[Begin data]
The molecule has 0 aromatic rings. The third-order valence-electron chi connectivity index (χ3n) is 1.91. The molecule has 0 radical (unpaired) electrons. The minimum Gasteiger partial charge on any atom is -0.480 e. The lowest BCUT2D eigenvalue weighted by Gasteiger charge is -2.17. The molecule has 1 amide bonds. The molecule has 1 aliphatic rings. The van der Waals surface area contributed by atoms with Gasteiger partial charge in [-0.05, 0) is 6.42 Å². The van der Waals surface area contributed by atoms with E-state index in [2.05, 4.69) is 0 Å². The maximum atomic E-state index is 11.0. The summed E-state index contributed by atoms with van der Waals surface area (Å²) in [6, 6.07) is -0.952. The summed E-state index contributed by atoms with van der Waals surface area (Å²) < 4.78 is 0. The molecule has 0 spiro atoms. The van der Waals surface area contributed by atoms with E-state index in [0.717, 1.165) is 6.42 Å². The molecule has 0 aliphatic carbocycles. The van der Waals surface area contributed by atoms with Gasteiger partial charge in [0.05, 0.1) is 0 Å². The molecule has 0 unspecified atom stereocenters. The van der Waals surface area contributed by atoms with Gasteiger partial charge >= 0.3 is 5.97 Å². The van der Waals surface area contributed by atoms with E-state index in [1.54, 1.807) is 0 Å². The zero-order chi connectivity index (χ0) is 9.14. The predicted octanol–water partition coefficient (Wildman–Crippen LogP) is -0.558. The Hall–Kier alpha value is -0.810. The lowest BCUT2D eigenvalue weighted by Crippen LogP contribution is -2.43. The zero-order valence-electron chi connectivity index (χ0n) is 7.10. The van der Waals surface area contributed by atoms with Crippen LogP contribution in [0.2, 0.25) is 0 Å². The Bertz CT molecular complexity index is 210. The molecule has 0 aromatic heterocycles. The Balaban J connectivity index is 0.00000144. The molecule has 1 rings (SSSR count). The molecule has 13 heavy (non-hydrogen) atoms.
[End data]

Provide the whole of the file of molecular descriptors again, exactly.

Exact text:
The molecule has 0 aromatic rings. The third-order valence-electron chi connectivity index (χ3n) is 1.91. The molecule has 0 radical (unpaired) electrons. The minimum Gasteiger partial charge on any atom is -0.480 e. The lowest BCUT2D eigenvalue weighted by Gasteiger charge is -2.17. The molecule has 1 amide bonds. The molecule has 1 aliphatic rings. The van der Waals surface area contributed by atoms with Gasteiger partial charge in [-0.05, 0) is 6.42 Å². The van der Waals surface area contributed by atoms with E-state index in [2.05, 4.69) is 0 Å². The maximum atomic E-state index is 11.0. The summed E-state index contributed by atoms with van der Waals surface area (Å²) in [6, 6.07) is -0.952. The summed E-state index contributed by atoms with van der Waals surface area (Å²) < 4.78 is 0. The molecule has 0 spiro atoms. The van der Waals surface area contributed by atoms with E-state index in [0.717, 1.165) is 6.42 Å². The molecule has 0 aliphatic carbocycles. The van der Waals surface area contributed by atoms with Gasteiger partial charge in [0.05, 0.1) is 0 Å². The molecule has 0 unspecified atom stereocenters. The van der Waals surface area contributed by atoms with Gasteiger partial charge >= 0.3 is 5.97 Å². The van der Waals surface area contributed by atoms with E-state index in [1.54, 1.807) is 0 Å². The zero-order chi connectivity index (χ0) is 9.14. The predicted octanol–water partition coefficient (Wildman–Crippen LogP) is -0.558. The Hall–Kier alpha value is -0.810. The lowest BCUT2D eigenvalue weighted by Crippen LogP contribution is -2.43. The zero-order valence-electron chi connectivity index (χ0n) is 7.10. The van der Waals surface area contributed by atoms with Crippen LogP contribution in [0.2, 0.25) is 0 Å². The Bertz CT molecular complexity index is 210. The molecule has 0 aromatic heterocycles. The Balaban J connectivity index is 0.00000144. The molecule has 1 rings (SSSR count). The molecule has 13 heavy (non-hydrogen) atoms.